There's more than one type of miscarriage


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Many are shocked to learn how common miscarriages are, especially the ones that occur early in the first trimester of pregnancy. In fact, 10 to 15 percent of all clinically-recognized pregnancies will end in some type of miscarriage, and the majority of those miscarriages are considered early.

This can be a deeply upsetting and heartbreaking event for women and their families, making miscarriage a tough topic to tackle. Miscarriages can occur for many different reasons, most of which are uncontrollable, at different times of a pregnancy. Two different types of pregnancies classified as early miscarriages include:

Chemical pregnancy

Unfortunately, miscarriages in the first trimester of pregnancy are very common and occur in nearly 10 percent of recognized pregnancies. Around 50 to 75 percent of these first trimester miscarriages are chemical pregnancies, which occur very shortly after implantation or around the fifth week of gestation.

Many patients won’t even experience symptoms during a chemical pregnancy, as the pregnancy hormone hCG (human chorionic gonadotropin) is very low in levels, and others might just face a heavier period or a late menstrual cycle. Others might have a positive pregnancy test, but will then experience heavy bleeding and have a negative pregnancy test soon after.

The most important thing to understand about first trimester miscarriages is you usually can’t do anything to prevent them. If you’re planning to get pregnant, meet with your OB/GYN beforehand to review your medical history and discuss ways of optimizing your health prior to conception. Taking a daily prenatal vitamin with at least 400 micrograms of folic acid prior to becoming pregnant is an important consideration.

Ectopic pregnancy

When a pregnancy implants outside of the uterus, it’s called an ectopic pregnancy. Most of these occur in the fallopian tube, but the fertilized egg could also implant in or near the cervix, ovary or a prior cesarean section scar.

Some risk factors might include history of an ectopic pregnancy, pelvic inflammatory disease or pelvic infections, sterilization, in-vitro fertilization and the presence of an intrauterine device.

The symptoms of an ectopic pregnancy often include vaginal bleeding with or without abdominal pain. The vaginal bleeding might be light spotting or a heavier flow similar to a menstrual cycle. If abdominal pain is present, it’s usually localized to one side of the pelvis but can also be diffuse and severe if the ectopic pregnancy ruptures.

Ectopic pregnancies are diagnosed through hCG levels in addition to a vaginal ultrasound. In the case of an ectopic pregnancy, treatment might include surgery or a medication called methotrexate based on the clinical situation. If left untreated, these pregnancies can be dangerous, as the fallopian tube doesn’t have enough space to accommodate a growing embryo.

How can Rhesus (Rh) factor complications cause a miscarriage?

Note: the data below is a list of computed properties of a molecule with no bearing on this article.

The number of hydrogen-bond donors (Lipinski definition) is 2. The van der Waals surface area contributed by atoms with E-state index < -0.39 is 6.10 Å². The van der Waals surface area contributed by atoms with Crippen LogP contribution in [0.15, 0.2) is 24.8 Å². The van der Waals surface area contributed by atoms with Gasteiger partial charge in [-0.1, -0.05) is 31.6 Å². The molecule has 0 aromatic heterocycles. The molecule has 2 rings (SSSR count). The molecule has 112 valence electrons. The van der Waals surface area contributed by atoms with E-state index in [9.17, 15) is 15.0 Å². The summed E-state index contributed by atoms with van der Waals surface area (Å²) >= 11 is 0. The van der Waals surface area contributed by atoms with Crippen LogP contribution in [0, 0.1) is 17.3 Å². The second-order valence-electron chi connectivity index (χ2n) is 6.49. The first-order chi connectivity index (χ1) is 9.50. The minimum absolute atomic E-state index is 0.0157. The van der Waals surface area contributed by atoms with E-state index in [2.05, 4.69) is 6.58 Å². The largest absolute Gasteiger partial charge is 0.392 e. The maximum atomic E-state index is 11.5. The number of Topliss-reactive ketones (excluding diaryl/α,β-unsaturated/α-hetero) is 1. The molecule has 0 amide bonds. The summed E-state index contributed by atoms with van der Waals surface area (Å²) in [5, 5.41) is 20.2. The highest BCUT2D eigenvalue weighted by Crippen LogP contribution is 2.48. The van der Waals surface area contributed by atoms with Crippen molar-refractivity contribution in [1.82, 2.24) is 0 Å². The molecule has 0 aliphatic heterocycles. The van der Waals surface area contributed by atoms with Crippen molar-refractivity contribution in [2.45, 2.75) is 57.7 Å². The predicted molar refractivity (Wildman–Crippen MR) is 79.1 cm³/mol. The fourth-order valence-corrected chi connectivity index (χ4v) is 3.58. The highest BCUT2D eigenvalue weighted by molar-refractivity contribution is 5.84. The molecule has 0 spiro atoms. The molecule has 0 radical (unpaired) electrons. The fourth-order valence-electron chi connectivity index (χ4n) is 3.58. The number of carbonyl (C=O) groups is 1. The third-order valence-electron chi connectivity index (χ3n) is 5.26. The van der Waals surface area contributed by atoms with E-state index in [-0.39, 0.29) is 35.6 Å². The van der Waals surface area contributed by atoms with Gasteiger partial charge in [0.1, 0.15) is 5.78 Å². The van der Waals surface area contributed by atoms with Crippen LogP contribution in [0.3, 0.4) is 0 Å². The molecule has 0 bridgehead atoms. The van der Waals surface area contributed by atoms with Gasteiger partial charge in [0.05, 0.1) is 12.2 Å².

The Rhesus (Rh) factor is what determines whether you have a negative or positive blood type, and can sometimes be a byproduct of a miscarriage. While no clear association exists between blood type and miscarriage risk, it’s important to know your blood type if you experience a miscarriage and want to avoid risk in subsequent pregnancies.

If an Rh negative mother is carrying an Rh positive baby or has significant hemorrhaging during pregnancy, the mother’s body might form antibodies against the protein on the baby’s red blood cells. If unrecognized, the baby might go on to develop in-utero anemia.

Fortunately, this can be prevented with an injection of anti-D immune globulin or Rhogram. This prevents your body from developing antibodies that attack the baby.

Do I need to see a doctor if I have an early miscarriage?

Many chemical pregnancies will go unrecognized; therefore, no clinical evaluation is necessary afterward unless you experience more than three recurrent losses.

If you have a confirmed intrauterine pregnancy based on an ultrasound and suspect a miscarriage, you should be reevaluated by your OB/GYN. While spotting is common during the first trimester, particularly around the time of uterine implantation, any bleeding similar to a menstrual flow or severe abdominal pain warrants an examination. If you didn’t previously have a preconception appointment with your physician, it might be beneficial to do so after experiencing a pregnancy loss to discuss your (and your partner’s) health.

Ectopic pregnancies do require clinical evaluation due to the nature of the pregnancy. If you have an ectopic pregnancy and do not make an appointment, you risk rupturing your organs or losing a lot of blood.

You might need a dilation and curettage (commonly known as a D&C) if you miscarry 13 weeks or further into your pregnancy. This surgical procedure removes all pregnancy tissue from the uterus.

Dr. Davis’ comments originally appeared in an article from HealthyWay. To read more content on different types of miscarriages, such as blighted ovum and stillbirth, click here.

If you’re interested in learning more about Obstetrics and Gynecology services at Texas Children’s Pavilion for Women, click here.